Of the 80 women, 40% (32 out of 80) were in the age group of 30-39 years followed by 20% (16 out of 80) in the age group of 20-29 years. Sixty percent of the women were married. Of the 80 palpable breast masses, ultrasound diagnosed the presence of lumps in 74 cases, making a sensitivity of 92.5% and specificity of 98.1%. Presence of a palpable mass alone was the presenting symptom in 80% of the women followed by lump and pain (10%) and lump with nipple discharge (3%). Average duration of the symptoms was 6 months. Of the 74 lumps, 56.7% (42 lumps out of 74 lumps) were in the outer lower quadrant of the breast. Both breasts were involved in 6% of the cases. The accuracy of ultrasound in the diagnosis of solid and cystic breast masses is summarized in table 1. Cystic masses had 100% diagnostic accuracy at ultrasound followed by fibroadenomas. Ultrasound had 100% sensitivity and 100% specificity for differentiating purely cystic masses from solid masses. The sensitivity and specificity of ultrasound for detecting breast carcinoma was 57.1% and 62.8% respectively with a positive predictive value of 68.1%, a negative predictive value of 99.5%, a positive likelihood ratio of 39 and a negative likelihood ratio of 0.07.


Sonographic characteristics that suggested breast masses as either benign or malignant are summarized in table 2. From the table, it can be noted that the sonographic features that most reliably characterized breast masses as malignant were irregular shape, taller than wide, internal vascularity and distortion of tissue planes. No malignant mass was hyperechoic.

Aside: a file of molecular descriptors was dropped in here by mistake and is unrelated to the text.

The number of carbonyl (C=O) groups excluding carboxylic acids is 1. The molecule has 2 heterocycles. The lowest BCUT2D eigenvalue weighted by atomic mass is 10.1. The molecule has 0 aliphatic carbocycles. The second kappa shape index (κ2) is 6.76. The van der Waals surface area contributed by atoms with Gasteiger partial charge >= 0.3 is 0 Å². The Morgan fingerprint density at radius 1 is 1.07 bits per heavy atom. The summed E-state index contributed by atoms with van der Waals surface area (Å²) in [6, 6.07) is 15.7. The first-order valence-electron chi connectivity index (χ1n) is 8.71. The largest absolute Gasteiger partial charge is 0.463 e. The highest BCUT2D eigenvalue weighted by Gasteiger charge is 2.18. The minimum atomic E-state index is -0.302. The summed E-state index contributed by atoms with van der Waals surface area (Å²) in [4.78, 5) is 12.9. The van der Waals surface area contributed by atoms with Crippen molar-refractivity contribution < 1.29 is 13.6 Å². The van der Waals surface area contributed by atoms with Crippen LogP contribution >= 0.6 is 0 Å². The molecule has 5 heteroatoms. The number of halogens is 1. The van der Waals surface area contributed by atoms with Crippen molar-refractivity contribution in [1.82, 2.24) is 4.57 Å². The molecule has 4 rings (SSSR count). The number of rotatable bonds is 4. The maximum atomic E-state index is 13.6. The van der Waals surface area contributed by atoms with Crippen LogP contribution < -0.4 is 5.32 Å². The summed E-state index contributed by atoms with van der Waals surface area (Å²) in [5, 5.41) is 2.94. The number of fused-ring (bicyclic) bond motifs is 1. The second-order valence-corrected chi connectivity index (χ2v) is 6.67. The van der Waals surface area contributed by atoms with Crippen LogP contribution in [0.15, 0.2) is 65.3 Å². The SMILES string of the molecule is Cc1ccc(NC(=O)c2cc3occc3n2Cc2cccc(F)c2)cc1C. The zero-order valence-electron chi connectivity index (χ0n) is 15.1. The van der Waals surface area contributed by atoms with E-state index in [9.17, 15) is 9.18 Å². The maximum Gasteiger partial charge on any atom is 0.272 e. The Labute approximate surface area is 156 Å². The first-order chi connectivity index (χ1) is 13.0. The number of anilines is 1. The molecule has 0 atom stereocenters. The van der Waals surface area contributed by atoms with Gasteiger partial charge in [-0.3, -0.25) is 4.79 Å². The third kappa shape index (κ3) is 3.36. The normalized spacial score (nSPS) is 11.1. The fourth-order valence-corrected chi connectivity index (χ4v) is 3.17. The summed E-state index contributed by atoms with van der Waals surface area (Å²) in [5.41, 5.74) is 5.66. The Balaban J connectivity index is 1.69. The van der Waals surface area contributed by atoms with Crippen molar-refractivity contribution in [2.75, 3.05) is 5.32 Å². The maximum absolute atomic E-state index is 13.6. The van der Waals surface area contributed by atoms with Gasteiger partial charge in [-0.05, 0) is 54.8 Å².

Breast ultrasound has become a popular imaging modality for the evaluation of breast diseases including clinically palpable lumps [1]. Breast diseases cause considerable morbidity and palpable breast masses potentially pose serious concerns prompting immediate evaluation especially in the era of breast cancer [7]. In Uganda, ultrasound services have been widely introduced across the country even in rural areas at a relatively inexpensive cost compared to other investigations [6]. Therefore due to the accessibility of these ultrasound services, they form a vital role in evaluating palpable breast masses.


The highest incidence of breast lumps was relatively higher in women of reproductive ages which finding is comparable to what Kailash et al [7] and Khanna et al [8] found out. This is also comparable to the findings reported by Smallwood et al [9]. Breast carcinoma was histologically diagnosed in seven cases of which ultrasound had detected four. This puts the overall sensitivity of ultrasound at 57.1%. This diagnostic accuracy of ultrasound was better than that reported by Kopans et al at 52.6% [10] and was comparable to what Mansoor et al got at 57.14% [11]. In their study, Stavros et al reported 98.4% sensitivity of ultrasound in classifying breast masses as indeterminate or malignant [12]. This therefore means that sonography is a useful imaging modality in giving important clues about breast masses as either being benign or malignant, thus could be used as an initial investigation that could guide other subsequent investigations.